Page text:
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Results Found (89), Result Page (2 of 18)
Search Aspect ( Leeds Bridge )
Location - Leeds & District

[6]
Bridge End, Leeds Bridge (City Centre) (4 comments)
Black & White image14th November 1949. View looking north from Leeds Bridge onto Briggate. Trams, cars and vans are visible. The trams include the number 11 to Gipton Estate and number 6 to Meanwood. Advertisements are on the trams for The News, Leeds Permanent, Melbourne ales and one for the beverage, Bournvita, is visible on the left.
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[7]
Bridge End, looking north towards the river and Briggate (City Centre)
Black & White imageUndated. Very early image showing Bridge End, looking north towards the River Aire and Briggate. Above the door of the premises at the left edge there is a sign with the just visible name of "F. Boocock, Cork Cutter" displayed. Frederick Boocock's business was situated at number 31 Bridge End. Next is a Bookseller's run by Thomas Child at number 32, followed by Robert Cross, Confectioner at number 33. At number 34 is the Haberdashery business of John Jones. Beyond the curve of the buildings on the right Bridge End crosses over the the River Aire on the old Leeds Bridge and then the next junction left is Tenter Lane. The age of this photograph can be roughly identified from the Directories of Leeds which were published regularly and list the names of shops and businesses in a particular year. In this case,all the shops and businesses were listed in the 1867 Trade Directory. The theatre and music hall posters displayed on the walls also give a clue regarding the date. The tall figure of a woman, Annie Swan, originally from Nova Scotia, is pictured with a much smaller man, (possibly "Tom Thumb" who she was often paired with for greater effect). Weighing in at 18lbs when she was born in 1846, she continued to grow to nearly 8 feet tall and began touring with shows across America and in England. While in England she met and married Kentucky born Martin Van Buren Bates who also had what we now know as the medical condition, gigantism. Anna died of TB in 1888. Also pictured are the conjoined twins from Siam (now Thailand), Chang and Eng Bunker. In between careers as farmers in North Carolina they toured the world, employing their own management and appearing at venues such as Music Halls when in England. They both died in 1874 within 3 hours of each other. This photograph therefore is most likely to date from the 1860s. Photograph by Wormald of Leeds.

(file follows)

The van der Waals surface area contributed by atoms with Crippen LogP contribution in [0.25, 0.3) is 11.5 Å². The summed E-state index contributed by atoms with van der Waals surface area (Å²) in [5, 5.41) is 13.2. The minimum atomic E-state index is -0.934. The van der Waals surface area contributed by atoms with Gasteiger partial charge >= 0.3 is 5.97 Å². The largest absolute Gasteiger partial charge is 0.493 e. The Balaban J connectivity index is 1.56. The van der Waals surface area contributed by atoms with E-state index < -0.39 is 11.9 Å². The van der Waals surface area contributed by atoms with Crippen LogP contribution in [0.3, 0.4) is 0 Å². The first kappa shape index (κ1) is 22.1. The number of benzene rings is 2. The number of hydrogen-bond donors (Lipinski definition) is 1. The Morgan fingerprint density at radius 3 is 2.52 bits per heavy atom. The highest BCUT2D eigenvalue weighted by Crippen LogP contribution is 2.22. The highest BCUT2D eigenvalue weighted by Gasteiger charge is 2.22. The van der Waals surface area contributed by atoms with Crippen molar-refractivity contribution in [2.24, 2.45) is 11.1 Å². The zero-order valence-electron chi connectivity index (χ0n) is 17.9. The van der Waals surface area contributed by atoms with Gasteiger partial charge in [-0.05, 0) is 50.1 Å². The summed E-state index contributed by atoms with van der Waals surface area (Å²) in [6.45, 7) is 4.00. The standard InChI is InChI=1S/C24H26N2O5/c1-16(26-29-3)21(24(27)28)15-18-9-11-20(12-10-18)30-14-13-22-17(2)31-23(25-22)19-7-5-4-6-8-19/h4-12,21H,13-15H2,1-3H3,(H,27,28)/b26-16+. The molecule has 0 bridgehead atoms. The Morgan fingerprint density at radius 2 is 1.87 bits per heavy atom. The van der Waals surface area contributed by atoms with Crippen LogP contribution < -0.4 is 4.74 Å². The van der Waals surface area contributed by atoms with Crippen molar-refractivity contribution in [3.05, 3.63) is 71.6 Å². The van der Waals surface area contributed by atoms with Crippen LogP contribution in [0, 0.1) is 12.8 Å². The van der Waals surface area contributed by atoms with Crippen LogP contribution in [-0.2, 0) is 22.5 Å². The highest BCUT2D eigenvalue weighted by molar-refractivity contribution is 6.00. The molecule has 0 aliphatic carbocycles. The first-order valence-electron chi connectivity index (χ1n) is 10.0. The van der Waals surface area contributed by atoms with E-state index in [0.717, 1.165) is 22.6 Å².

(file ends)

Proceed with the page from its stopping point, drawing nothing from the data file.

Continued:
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[8]
Bridge End, numbers 17 - 19 (City Centre) (3 comments)
Black & White image14th November 1949. Premises of Hick Brothers, ironmongers and tinners, at 17 - 19 Bridge End at Leeds Bridge. This is a four storey building with tall chimney stacks with numerous chimney pots. On the left side of building, overlooking the river, are the doors and platforms which were used to load and unload barges when material used to be transported by river and canal.
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[9]
Bridge End, numbers 27 to 31 (City Centre)
Black & White image1869. View taken in 1869 by A. Macaulay and reproduced by Leeds City Engineers in 1909, showing Bridge End near the old Leeds Bridge which is just around the corner on the right. On the left is the Fountain Inn at number 27. Next, number 28 is the Bridge End Fish, Fruit, Greengrocery, and potato warehouse, also the Yarmouth, Kipper, Scotch and Yorkshire Herring Depot. It boasts "the best native and other oysters". In 1867 the proprietor was Charles Millington. Advertisements on the side of the building include one for half guinea boots from Hyam & Co. of 42 Briggate. Moving right number 29 is John Myers Gardner, wholesale linen draper, then 30 is a hairdresser, listed as David Holroyd in the 1867 directory. At the end of the row is number 31, listed as Frederick Boocock, cork cutter, in the same directory. These businesses were to shut down later in the year and it is believed they were demolished shortly after along with the old bridge. Photograph by Wormald of Leeds.
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[10]
Bridge End, Old Leeds Bridge (City Centre) (1 comment)
Black & White image1869. This view looking north along Bridge End to the old Leeds Bridge was taken in 1869 by A. Macaulay and reproduced by Leeds City Engineers in 1909. Advertising posters cover the wall of the building on the left. Next to this is possibly no.32 Bridge End, which in an 1867 Kelly's Directory was occupied by Thomas Child, bookseller. Following on from this in the directory were Robert Cross, confectioner, John Jones, haberdasher, and Henry Boyne, tobacconist. On the far right, someone stands outside no.9 Bridge End, which in 1867 was occupied by William Burnell, outfitter. This is followed by the entrance to a yard, then Nathan Bake, grocer, at nos.7-8 and Bassett Reynolds & Co., linen drapers, at nos.5-6. Numbers follow on across the bridge to no.4, occupied by Clayton's Pill Depot and E. Swabey, hop merchant. The old bridge, dating from around 1376, was soon to be demolished and replaced by a new Leeds Bridge, to be opened in 1873.
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